• Add value to on-line information to differentiate it from hard copy.
      • If your market segments naturally, design your information product line to match.
      • If your market does not segment naturally, choose three versions (just like Goldilocks).
      • Control the browser
        • hence funding in Mozilla, FOSS work on Javascript Engine, then Google Chrome?
      • Bundling makes sense if it reduces variation in willingness to pay
      • Nonlinear pricing can also be used to let consumers build their own bundles.
      • Promotional pricing makes sense if it helps you segment the market.
  • 4 Rights Management
    • arguing again for free offer then versionned more expensive products, basically a freemium business model
    • "this chapter we will examine how digital technology affects the management of intellectual property. " (p84)
    • "option value: you can exercise the option to play it where and when you want" (p87)
    • "In the Middle Ages, professors used a primitive form of intellectual property protection: they lectured in darkened rooms so that the students couldn't take notes. " (p93)
    • "We think that the natural tendency is for producers to worry too much about protecting their intellectual property. The important thing is to maximize the value of your intellectual property, not to protect it for the sake of protection. " (p97)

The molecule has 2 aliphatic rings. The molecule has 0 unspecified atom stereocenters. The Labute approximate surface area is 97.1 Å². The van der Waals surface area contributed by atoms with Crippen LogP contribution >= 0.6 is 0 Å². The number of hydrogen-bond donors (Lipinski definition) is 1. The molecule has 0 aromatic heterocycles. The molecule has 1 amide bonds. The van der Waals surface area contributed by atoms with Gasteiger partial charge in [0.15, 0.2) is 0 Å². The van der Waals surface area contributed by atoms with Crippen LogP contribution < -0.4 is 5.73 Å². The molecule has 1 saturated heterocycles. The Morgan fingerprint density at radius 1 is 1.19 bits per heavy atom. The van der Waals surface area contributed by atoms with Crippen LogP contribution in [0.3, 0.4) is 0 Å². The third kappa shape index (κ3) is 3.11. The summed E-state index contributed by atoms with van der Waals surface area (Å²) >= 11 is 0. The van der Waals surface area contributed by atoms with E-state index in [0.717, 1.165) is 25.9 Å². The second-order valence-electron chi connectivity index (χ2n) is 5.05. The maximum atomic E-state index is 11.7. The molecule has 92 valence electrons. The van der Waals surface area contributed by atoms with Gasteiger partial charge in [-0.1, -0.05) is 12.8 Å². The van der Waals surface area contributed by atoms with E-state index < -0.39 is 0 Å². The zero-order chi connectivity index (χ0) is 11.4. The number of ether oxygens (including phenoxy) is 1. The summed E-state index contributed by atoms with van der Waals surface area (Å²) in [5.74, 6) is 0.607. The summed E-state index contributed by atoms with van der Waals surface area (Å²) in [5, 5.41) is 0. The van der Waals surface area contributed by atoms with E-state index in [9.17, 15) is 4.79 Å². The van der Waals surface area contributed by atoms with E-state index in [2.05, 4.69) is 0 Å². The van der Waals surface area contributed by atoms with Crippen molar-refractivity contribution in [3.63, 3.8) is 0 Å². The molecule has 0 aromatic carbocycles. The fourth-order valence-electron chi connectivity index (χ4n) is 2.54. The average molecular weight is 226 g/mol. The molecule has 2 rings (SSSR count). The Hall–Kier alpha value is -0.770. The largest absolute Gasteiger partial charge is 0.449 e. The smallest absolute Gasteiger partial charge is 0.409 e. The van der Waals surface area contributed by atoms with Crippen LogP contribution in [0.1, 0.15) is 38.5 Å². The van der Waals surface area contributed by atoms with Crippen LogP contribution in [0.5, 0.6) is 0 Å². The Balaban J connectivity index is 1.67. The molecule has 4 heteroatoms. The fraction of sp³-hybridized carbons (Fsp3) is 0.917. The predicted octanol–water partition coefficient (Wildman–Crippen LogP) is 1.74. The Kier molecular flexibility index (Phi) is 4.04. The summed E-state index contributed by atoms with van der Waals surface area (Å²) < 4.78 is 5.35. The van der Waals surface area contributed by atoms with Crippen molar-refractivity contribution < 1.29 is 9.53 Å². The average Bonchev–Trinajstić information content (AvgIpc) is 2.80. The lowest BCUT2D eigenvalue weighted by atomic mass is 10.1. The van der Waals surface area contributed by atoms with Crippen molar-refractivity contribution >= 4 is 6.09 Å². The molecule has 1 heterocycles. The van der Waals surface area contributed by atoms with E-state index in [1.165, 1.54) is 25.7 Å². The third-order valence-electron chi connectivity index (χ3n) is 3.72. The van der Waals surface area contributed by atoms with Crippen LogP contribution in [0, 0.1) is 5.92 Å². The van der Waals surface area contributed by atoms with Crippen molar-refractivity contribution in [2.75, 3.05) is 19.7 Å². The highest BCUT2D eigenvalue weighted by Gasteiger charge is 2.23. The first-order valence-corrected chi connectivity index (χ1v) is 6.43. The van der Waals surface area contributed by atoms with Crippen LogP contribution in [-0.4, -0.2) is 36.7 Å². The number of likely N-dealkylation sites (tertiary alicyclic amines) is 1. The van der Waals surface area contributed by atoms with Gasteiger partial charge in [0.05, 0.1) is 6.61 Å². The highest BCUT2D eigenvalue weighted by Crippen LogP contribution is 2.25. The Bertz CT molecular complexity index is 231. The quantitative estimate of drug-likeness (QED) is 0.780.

• lessons (p101-102)
      • Digital technology poses two challenges for rights management
      • Reduced distribution costs help to advertise your product by making it cheap to give away samples.
      • Reduced distribution costs are beneficial to those who sell illicit copies as well, but their need to advertise helps keep "bitlegging" under control.
      • Copy protection schemes impose costs on users and are highly vulnerable to competitive forces.
      • When choosing terms and conditions, recognize the basic trade-off: more liberal terms and conditions will tend to raise the value of your product to consumers but may reduce the number of units sold.
      • Site licenses and other group-pricing schemes are a valuable tool for managing terms and conditions.
    • see also Information Feudalism and The Future Of Ideas
  • 5 Recognizing Lock-In
    • as the Mac by Apple is used as the first example, check Apple